Here are some goings-on around the "Dubuque office" of our campaign:

Dad wrote a letter to the editor of the Telegraph Herald, the largest circulation newspaper in the area. Here is the complete text (also available here):

Delta Queen worth saving
David Tschiggfrie, 2723 Shetland Court

On the heels of the tragic news of the I-35 bridge collapse in Minneapolis, also comes the shocking news that the steamer Delta Queen will cease operation forever in November 2008.

Majestic America Line, new owners of the veteran sternwheeler, announced two days ago that Congress has denied the steamboat any further exemption from the Safety of Life at Sea law, exemptions under which she has operated safely and successfully since 1970.

In that year, a tremendous outpouring of support from hundreds of thousands of Americans saved the Delta Queen at the 11th hour. And now, once again this historic and irreplaceable steamboat is being threatened with extinction, and she desperately needs our help. It's time to contact our U.S. Congressmen, urging them to support a permanent exemption for this boat. Once she is gone, her likes will never be seen again.

This city has a long and colorful history connected to the Mississippi River and its steamboats, and the Queen's visits here are a highlight of the summer and fall along the river's banks.

The Delta Queen, a national historic landmark, is the last vintage, authentic overnight passenger steamboat in the United States, preserving a 196-year history of steamboating on America's rivers.

So write your Congressmen to help save the Delta Queen. Her days are numbered, and so are ours if we hope to make a difference in preserving a piece of our history. Do not wait.

I've been making inquiries to local and federal officials regarding the full text of Public Law 89-777. As of today, the only response I've received is from Len Sutter, Office of Chief Counsel of the United States Maritime Administration. Here are some highlights:

[SIZE=2]FINANCIAL RESPONSIBILITY FOR DEATH OR INJURY TO PASSENGERS. Sections 2[/SIZE] [SIZE=2]and 3 of Public Law 89-777, approved November 6, 1966 (80 STAT. 1356),[/SIZE]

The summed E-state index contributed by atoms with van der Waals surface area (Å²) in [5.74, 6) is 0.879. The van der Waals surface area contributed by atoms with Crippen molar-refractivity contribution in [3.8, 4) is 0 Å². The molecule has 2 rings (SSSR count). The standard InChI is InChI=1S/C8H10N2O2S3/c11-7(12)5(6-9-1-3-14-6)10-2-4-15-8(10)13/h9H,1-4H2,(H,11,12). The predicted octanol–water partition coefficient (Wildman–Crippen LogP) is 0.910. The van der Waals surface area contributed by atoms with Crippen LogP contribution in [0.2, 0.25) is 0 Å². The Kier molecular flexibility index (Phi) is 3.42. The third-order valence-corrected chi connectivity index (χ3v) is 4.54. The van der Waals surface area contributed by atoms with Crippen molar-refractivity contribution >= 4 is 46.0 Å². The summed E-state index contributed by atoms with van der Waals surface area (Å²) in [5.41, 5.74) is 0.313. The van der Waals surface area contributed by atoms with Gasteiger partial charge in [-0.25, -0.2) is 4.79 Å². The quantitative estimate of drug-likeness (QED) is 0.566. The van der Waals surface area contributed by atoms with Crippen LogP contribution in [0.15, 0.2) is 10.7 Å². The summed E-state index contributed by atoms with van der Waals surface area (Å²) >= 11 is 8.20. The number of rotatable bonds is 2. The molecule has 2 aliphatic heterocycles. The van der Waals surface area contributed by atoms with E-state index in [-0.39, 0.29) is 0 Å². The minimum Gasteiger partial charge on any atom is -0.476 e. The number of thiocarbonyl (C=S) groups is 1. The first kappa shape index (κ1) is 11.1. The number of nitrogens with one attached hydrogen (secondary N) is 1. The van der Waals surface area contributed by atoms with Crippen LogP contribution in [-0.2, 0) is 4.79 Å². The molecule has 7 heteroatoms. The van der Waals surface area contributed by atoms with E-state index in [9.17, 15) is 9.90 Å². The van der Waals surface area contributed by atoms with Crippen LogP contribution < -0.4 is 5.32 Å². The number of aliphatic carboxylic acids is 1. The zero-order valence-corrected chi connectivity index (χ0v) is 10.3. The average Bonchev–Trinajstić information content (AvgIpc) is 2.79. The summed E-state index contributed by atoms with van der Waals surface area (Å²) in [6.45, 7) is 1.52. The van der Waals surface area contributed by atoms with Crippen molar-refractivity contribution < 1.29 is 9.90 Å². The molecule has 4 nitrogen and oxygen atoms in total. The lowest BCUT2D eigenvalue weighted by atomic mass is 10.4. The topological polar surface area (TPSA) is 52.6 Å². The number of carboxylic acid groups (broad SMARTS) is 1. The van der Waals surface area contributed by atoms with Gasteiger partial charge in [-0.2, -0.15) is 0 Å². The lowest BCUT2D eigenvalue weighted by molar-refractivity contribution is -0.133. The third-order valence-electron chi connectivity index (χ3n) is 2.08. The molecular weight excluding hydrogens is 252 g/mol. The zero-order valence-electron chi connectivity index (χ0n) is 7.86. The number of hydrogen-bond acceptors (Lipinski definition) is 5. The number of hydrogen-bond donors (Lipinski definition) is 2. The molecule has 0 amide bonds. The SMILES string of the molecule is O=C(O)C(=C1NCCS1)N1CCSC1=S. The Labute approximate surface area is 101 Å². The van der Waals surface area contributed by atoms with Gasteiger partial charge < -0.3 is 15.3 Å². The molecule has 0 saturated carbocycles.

[SIZE=2]provides for financial responsibility for death or injury to passengers.

[/SIZE][SIZE=2]Section 2 of Public Law 89-777, generally requires each owner or[/SIZE]
[SIZE=2]charterer of an American or foreign-flag vessel having berth or[/SIZE]
[SIZE=2]stateroom accommodations of 50 or more passengers, and embarking[/SIZE]
[SIZE=2]passengers at U.S. ports, to establish, under regulations prescribed by[/SIZE]
[SIZE=2]the Federal Maritime Commission (FMC), financial responsibility to meet[/SIZE]
[SIZE=2]any liability he may incur for death or injury to passengers or other[/SIZE]
[SIZE=2]person on voyages to or from U. S. ports, in an amount based upon the[/SIZE]
[SIZE=2]number of passenger accommodations aboard the vessel, as set forth in[/SIZE]
[SIZE=2]the section.

[/SIZE][SIZE=2]The purpose of these financial responsibility requirements is to insure[/SIZE]
[SIZE=2]that adequate assets or insurance are available to pay judgments for[/SIZE]
[SIZE=2]damages for death or injury to any person, including passengers or crew[/SIZE]
[SIZE=2]members, or for nonperformance of the transportation. The primary[/SIZE]
[SIZE=2]thrust of Public Law 89-777, concerned passenger vessel safety[/SIZE]
[SIZE=2]standards. The genesis of the legislation was the fire aboard the[/SIZE]
[SIZE=2]38-year-old Panamanian-flag cruise ship SS YARMOUTH CASTLE on November[/SIZE] [SIZE=2]13, 1965, that resulted in the loss of 90 lives. This vessel was[/SIZE]
[SIZE=2]operated out of Miami, and the vast majority of the passengers were U.S.[/SIZE]

[SIZE=2]The email contained little more, certainly not the full text. Mr. Sutter also referred me to the local library, where apparently the full text may be found. If this is the case, look for another posting from me soon containing it.

I've been sending letters to every kind of representative I can find. In addition, I plan on contacting local radio stations to see if I can get some airtime. I'll be taking a flyer to Staples to get copies made, and hopefully man a station near the river to hand them out. Dad and I also talked about the possibility of getting the museum here involved, by running a weekly program or something similar.

Anyone have more ideas?